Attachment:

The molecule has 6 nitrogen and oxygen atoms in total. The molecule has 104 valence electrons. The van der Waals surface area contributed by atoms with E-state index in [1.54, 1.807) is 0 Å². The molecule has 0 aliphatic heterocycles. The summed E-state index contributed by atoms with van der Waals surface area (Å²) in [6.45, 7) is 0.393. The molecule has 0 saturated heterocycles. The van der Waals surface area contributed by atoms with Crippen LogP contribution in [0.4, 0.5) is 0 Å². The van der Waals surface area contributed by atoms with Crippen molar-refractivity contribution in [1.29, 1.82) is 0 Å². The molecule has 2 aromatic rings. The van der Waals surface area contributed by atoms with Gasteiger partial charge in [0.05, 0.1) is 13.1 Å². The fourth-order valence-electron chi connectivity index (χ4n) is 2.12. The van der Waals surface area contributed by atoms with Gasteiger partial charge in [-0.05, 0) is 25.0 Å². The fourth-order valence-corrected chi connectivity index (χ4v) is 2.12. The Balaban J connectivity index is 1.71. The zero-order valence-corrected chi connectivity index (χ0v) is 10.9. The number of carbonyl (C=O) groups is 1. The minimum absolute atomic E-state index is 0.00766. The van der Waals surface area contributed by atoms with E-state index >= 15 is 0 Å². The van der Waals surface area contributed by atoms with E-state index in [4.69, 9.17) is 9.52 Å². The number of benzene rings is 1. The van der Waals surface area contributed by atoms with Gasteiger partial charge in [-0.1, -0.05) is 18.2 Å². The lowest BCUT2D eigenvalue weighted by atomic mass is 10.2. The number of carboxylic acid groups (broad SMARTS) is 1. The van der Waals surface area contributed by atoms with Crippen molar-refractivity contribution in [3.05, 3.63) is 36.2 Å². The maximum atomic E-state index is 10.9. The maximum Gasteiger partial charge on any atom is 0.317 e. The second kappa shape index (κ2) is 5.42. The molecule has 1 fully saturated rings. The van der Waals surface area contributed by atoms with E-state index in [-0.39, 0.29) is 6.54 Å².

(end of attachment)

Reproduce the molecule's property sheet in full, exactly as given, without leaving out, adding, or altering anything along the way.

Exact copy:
The molecule has 6 nitrogen and oxygen atoms in total. The molecule has 104 valence electrons. The van der Waals surface area contributed by atoms with E-state index in [1.54, 1.807) is 0 Å². The molecule has 0 aliphatic heterocycles. The summed E-state index contributed by atoms with van der Waals surface area (Å²) in [6.45, 7) is 0.393. The molecule has 0 saturated heterocycles. The van der Waals surface area contributed by atoms with Crippen LogP contribution in [0.4, 0.5) is 0 Å². The van der Waals surface area contributed by atoms with Crippen molar-refractivity contribution in [1.29, 1.82) is 0 Å². The molecule has 2 aromatic rings. The van der Waals surface area contributed by atoms with Gasteiger partial charge in [0.05, 0.1) is 13.1 Å². The fourth-order valence-electron chi connectivity index (χ4n) is 2.12. The van der Waals surface area contributed by atoms with Gasteiger partial charge in [-0.05, 0) is 25.0 Å². The fourth-order valence-corrected chi connectivity index (χ4v) is 2.12. The Balaban J connectivity index is 1.71. The zero-order valence-corrected chi connectivity index (χ0v) is 10.9. The number of carbonyl (C=O) groups is 1. The minimum absolute atomic E-state index is 0.00766. The van der Waals surface area contributed by atoms with E-state index >= 15 is 0 Å². The van der Waals surface area contributed by atoms with E-state index in [4.69, 9.17) is 9.52 Å². The number of benzene rings is 1. The van der Waals surface area contributed by atoms with Gasteiger partial charge in [-0.1, -0.05) is 18.2 Å². The lowest BCUT2D eigenvalue weighted by atomic mass is 10.2. The number of carboxylic acid groups (broad SMARTS) is 1. The van der Waals surface area contributed by atoms with Crippen molar-refractivity contribution in [3.05, 3.63) is 36.2 Å². The maximum atomic E-state index is 10.9. The maximum Gasteiger partial charge on any atom is 0.317 e. The second kappa shape index (κ2) is 5.42. The molecule has 1 fully saturated rings. The van der Waals surface area contributed by atoms with E-state index in [-0.39, 0.29) is 6.54 Å².